The researchers never maintain that a gratitude practice is magical, nor is it easy. It is simply a powerful tool and resource for health, and in my opinion, spirituality. The keeping of a daily gratitude journal for 30 days, for example, impacts depressive symptoms for six months! A one-time "gratitude visit" can have the same impact for 30 days!

I recommend this book, or even Emmons' Words of Gratitude, a lighter read. Or check out the latest from

Saturday, November 15, 2008

You Make Me Want to be a Better Person!

We hear too much about being accountable, which seems always to address the letter of the law. A variety of covenant groups meet to report on the presence or absence of specifically Christian practices of the members. Church hierarchies ask clergy to self report an inventory of bodies and bucks that will be used in assessing the effectiveness of the self-same clergy. Sort of a built-in conflict of interest there, don't ya think?

Whereas the behaviors, practices, fruits, or numbers can be used as a measure, accountability's style of relationship is more transactional, and it runs on power over to define what success is. Everything depends on who decides what constitutes accountability. The bare minimum is neatly laid out. Those always touting accountability are what Charles Dickens would call the "grad grinds;" they inhabit a place in the food chain and status quo of institutions.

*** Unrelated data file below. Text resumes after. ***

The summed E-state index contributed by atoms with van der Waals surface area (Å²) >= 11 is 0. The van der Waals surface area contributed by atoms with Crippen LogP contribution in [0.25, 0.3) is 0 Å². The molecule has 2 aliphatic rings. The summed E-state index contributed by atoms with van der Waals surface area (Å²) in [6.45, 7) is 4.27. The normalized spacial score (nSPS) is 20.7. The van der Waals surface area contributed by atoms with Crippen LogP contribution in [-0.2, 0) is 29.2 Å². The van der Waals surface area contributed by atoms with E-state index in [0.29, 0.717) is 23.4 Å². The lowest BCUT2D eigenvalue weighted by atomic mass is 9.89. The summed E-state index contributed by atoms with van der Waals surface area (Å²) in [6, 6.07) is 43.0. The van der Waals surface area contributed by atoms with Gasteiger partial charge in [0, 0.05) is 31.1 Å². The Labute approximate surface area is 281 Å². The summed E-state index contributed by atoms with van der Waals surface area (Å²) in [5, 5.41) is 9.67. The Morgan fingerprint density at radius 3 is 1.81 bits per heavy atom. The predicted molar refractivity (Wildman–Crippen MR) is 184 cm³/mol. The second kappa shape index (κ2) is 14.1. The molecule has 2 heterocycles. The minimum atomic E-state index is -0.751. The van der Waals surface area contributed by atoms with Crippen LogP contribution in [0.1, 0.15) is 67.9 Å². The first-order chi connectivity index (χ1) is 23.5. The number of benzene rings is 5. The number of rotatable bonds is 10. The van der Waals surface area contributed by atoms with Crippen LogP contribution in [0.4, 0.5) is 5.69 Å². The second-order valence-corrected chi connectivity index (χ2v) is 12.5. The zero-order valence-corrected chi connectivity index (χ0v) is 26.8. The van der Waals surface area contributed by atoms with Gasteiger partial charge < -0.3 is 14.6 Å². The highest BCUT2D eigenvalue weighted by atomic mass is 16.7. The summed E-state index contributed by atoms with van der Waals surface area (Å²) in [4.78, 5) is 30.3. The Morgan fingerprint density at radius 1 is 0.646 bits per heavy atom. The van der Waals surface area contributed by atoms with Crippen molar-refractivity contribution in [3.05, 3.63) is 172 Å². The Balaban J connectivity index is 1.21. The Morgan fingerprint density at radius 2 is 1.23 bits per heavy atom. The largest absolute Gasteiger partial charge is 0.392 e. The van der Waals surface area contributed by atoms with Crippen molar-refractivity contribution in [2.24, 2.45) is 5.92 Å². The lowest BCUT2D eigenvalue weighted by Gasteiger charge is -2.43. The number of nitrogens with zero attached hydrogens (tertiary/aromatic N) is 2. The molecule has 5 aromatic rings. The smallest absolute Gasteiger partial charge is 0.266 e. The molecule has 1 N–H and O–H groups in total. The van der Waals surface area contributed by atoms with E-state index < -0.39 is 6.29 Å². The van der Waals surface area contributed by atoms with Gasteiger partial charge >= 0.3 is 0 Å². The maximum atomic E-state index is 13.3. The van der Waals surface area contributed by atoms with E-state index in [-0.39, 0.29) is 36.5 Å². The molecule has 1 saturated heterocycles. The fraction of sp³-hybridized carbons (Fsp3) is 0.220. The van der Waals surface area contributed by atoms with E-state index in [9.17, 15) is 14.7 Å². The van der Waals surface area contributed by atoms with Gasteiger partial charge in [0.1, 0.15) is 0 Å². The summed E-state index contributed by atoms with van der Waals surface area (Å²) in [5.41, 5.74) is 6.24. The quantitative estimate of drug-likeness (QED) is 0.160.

Loyalty, or being counted on, is much different. It deals with the relational aspects of motivation and why I would want to change in the first place. Being counted on addresses the whole person and not just a slot on an organizational ladder. The core of loyalty is transformational.

The best leaders are transformational, and free others- a separate universe from those whose only real authority is title or organizational control. When we are loyal, we want to do our best, not just because of institutional goals, but because we have the backs of those with whom we're serving. We become more than servants- we become friends! We want to do our best. We become our own best person, not because we have to, but because we will it.